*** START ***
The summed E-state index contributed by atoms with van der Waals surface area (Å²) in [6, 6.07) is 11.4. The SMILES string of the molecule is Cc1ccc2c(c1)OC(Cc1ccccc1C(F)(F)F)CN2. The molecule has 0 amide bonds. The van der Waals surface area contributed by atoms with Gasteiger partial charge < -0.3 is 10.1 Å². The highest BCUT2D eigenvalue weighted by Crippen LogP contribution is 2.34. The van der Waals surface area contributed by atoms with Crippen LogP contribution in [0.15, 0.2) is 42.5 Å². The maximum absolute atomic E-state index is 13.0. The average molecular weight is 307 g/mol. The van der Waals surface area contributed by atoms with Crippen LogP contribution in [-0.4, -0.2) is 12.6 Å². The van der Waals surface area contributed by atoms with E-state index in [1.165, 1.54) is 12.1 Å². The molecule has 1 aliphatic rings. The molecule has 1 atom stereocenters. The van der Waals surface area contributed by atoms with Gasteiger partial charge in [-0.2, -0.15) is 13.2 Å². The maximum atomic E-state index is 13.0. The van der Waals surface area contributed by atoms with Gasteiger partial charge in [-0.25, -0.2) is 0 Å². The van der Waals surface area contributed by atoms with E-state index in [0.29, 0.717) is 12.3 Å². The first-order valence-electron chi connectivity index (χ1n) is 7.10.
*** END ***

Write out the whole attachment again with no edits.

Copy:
The summed E-state index contributed by atoms with van der Waals surface area (Å²) in [6, 6.07) is 11.4. The SMILES string of the molecule is Cc1ccc2c(c1)OC(Cc1ccccc1C(F)(F)F)CN2. The molecule has 0 amide bonds. The van der Waals surface area contributed by atoms with Gasteiger partial charge < -0.3 is 10.1 Å². The highest BCUT2D eigenvalue weighted by Crippen LogP contribution is 2.34. The van der Waals surface area contributed by atoms with Crippen LogP contribution in [0.15, 0.2) is 42.5 Å². The maximum absolute atomic E-state index is 13.0. The average molecular weight is 307 g/mol. The van der Waals surface area contributed by atoms with Crippen LogP contribution in [-0.4, -0.2) is 12.6 Å². The van der Waals surface area contributed by atoms with E-state index in [1.165, 1.54) is 12.1 Å². The molecule has 1 aliphatic rings. The molecule has 1 atom stereocenters. The van der Waals surface area contributed by atoms with Gasteiger partial charge in [-0.2, -0.15) is 13.2 Å². The maximum atomic E-state index is 13.0. The van der Waals surface area contributed by atoms with Gasteiger partial charge in [-0.25, -0.2) is 0 Å². The van der Waals surface area contributed by atoms with E-state index in [0.29, 0.717) is 12.3 Å². The first-order valence-electron chi connectivity index (χ1n) is 7.10.